Policymakers in developing countries can take a cue from the study as it suggests that breakfast programmes are an effective tool to help elementary school students from low-income families achieve more in school and be better prepared for later life.

Frisvold conducted his study by examining the academic performance of students in schools that are just below the threshold and thus not required to offer free breakfasts and those that are just over it and thus do offer them.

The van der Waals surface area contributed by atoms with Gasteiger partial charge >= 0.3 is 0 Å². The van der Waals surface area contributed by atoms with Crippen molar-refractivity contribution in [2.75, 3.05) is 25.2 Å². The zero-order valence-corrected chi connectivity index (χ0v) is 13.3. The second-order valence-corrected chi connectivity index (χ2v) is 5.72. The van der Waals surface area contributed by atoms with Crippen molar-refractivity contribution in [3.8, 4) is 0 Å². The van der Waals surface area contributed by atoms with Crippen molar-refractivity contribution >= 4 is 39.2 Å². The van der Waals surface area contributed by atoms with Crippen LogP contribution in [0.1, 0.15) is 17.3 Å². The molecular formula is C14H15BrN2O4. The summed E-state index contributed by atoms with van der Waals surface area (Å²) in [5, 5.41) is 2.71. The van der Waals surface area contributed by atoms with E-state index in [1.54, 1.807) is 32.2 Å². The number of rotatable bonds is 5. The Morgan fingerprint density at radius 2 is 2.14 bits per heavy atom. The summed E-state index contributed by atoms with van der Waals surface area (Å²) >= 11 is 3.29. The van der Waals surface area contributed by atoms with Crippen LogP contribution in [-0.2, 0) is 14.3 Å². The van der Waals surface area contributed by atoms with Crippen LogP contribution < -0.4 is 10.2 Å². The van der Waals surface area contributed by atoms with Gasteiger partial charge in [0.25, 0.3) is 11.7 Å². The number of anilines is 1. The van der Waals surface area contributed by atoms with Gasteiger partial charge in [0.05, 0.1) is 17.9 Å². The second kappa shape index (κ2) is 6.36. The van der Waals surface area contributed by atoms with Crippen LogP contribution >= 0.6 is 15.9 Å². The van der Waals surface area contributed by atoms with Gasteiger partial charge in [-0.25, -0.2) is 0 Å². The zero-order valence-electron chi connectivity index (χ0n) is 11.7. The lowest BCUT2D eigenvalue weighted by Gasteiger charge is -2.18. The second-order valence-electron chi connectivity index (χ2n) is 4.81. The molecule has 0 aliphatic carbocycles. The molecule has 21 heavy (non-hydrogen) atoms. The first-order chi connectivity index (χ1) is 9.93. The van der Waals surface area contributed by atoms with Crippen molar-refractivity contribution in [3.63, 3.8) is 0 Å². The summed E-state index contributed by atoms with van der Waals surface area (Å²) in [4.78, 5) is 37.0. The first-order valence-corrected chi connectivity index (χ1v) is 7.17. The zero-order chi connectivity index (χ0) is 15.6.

He found the schools that offered free breakfasts showed significantly better academic performance than schools that did not, and that the impact was cumulative.Math scores were about 25 percent higher at participating schools during a student's elementary school tenure than would be expected otherwise.Reading and science scores showed similar gains, Frisvold said.The findings are detailed in the Journal of Public Economics.

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